Gabriola has been dubbed “Isle of the Arts” and “Petroglyph Island”, but cisterns are also highly visible features and facts of life. Beside virtually every house – or built into foundations – is storage for collecting and harvesting rainwater.
This Island is also home to the unique, proven cistern-cleaning technology and methodology, enabling homeowners to match the quality of any water available, including public municipal systems and ever-present, non-biodegradable bottled water.
Geoffrey Montgomery-Swan, co-owner of Environmental Cistern Cleaning Inc. (ECCI) reports: “We’ve saved more than 46 million litres of water, the equivalent of 92 million half-litre bottles.”
He developed the proprietary AquaSave PlusTM technology which features: environmental safety with no chemicals or cleaning agents, and no need to empty or enter cisterns, now illegal without major health and safety precautions. Inside and out, floor, walls and all, cisterns are thoroughly scrubbed by underwater vacuum, utilizing minimal water, in a short time period, with the cost-saving advantage of requiring no re-fill.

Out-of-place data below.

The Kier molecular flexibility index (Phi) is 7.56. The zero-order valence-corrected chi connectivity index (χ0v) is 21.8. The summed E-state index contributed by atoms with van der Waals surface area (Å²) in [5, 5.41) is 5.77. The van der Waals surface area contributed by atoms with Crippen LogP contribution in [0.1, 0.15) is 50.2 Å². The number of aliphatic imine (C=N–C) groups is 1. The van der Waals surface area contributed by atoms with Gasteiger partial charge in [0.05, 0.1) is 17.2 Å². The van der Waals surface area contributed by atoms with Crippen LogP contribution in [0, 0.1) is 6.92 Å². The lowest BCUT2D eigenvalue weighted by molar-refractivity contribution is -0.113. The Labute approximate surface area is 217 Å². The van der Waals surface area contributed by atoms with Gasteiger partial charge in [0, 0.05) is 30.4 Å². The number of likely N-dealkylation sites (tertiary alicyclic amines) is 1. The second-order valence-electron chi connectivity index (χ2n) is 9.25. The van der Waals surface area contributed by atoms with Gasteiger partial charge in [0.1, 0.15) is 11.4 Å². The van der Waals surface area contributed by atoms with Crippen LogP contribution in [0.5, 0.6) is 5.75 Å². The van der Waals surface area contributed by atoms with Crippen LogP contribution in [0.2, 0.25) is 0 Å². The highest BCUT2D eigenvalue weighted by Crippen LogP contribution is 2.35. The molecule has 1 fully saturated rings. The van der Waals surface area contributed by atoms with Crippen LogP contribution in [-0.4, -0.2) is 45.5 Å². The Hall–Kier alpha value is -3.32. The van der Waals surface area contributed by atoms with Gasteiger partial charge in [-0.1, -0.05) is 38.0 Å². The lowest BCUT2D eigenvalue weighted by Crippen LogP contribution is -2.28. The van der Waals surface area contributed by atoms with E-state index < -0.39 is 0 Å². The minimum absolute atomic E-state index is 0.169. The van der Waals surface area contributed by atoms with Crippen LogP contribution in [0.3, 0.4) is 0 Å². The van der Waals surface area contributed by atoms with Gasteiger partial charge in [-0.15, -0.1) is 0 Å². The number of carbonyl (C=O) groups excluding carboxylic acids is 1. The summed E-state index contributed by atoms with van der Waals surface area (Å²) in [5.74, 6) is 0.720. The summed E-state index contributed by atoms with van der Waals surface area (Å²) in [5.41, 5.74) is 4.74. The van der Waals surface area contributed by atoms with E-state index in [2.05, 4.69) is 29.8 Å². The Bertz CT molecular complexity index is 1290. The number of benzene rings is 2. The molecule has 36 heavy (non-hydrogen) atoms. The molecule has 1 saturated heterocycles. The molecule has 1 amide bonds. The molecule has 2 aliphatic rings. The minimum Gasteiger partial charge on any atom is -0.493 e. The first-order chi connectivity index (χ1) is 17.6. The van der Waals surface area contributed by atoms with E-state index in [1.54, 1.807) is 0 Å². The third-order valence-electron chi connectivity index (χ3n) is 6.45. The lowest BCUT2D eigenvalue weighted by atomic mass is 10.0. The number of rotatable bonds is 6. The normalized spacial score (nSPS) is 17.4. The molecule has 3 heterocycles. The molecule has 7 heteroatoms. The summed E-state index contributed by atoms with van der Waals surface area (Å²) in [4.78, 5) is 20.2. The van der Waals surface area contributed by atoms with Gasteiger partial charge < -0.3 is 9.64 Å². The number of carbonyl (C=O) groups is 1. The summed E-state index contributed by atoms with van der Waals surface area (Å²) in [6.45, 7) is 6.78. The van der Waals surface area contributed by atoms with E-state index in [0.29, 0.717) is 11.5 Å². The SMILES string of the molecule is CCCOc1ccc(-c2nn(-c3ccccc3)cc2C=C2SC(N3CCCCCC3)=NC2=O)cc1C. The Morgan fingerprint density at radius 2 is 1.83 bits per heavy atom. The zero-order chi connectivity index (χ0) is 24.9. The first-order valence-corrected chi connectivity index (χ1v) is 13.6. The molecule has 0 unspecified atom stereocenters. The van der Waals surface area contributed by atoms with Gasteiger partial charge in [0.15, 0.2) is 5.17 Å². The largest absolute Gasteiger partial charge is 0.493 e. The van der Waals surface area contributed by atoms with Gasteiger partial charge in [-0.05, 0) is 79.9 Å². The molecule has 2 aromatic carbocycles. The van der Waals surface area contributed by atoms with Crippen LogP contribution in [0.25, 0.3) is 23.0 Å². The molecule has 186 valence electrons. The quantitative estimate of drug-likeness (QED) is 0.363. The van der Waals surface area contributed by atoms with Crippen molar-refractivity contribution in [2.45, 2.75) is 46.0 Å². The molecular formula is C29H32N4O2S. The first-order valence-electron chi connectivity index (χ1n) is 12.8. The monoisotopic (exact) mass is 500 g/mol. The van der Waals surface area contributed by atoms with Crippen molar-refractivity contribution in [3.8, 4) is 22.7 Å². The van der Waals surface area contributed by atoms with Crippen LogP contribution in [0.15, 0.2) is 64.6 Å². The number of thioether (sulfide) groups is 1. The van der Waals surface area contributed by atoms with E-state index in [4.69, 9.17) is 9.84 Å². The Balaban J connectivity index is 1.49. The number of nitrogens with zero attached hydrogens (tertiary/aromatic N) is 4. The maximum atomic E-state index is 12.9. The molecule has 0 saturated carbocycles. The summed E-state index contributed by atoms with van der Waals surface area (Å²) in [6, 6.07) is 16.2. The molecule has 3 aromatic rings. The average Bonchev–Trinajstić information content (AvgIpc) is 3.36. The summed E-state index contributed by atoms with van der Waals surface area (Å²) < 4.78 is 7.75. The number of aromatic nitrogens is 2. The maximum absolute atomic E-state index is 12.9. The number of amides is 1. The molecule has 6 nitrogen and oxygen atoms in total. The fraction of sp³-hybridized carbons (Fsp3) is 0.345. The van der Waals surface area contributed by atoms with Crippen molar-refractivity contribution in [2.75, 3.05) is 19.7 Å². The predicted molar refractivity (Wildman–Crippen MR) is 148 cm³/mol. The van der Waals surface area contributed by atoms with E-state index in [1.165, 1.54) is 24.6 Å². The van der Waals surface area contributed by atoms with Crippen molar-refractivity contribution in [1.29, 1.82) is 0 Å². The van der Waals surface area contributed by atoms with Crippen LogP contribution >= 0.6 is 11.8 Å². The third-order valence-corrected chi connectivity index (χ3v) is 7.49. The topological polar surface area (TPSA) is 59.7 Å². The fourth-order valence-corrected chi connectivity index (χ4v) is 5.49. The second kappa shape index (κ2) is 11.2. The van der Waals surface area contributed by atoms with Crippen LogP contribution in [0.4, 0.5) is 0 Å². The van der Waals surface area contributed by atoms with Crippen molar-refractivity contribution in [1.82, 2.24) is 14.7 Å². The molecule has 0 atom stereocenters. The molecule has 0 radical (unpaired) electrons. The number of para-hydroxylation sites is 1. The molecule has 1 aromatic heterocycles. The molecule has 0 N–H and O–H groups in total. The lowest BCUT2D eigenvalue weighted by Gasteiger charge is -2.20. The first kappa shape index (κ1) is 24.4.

This is the only region in the country where rain harvesting has been approved as a source of potable water and Health Canada recommends cistern cleaning and disinfecting annually.
“If water cisterns were made of see-through material, people would be shocked by what they could then see. Bird poop from roofs, other airborne contaminants, pine needles, tree sap, general roof dirt, and all sorts of debris, including critters and other small animals which have worked their way into our water,” notes Montgomery-Swan, who adds: “there may also be build-ups of iron, manganese, clay/rock flour which need to be removed for other systems like UV to work efficiently and safely. Only when E Coli and Total Coliforms are physically removed by Environmental Cistern Cleaning Inc. and the cistern disinfected can confidence return.”
Among ECCI now highly confident and satisfied clients are: Canada Coast Guard, Parks Canada, RCMP, beverage companies, B&B’s, resorts, First Nations and individuals from more and more cistern-dependent communities.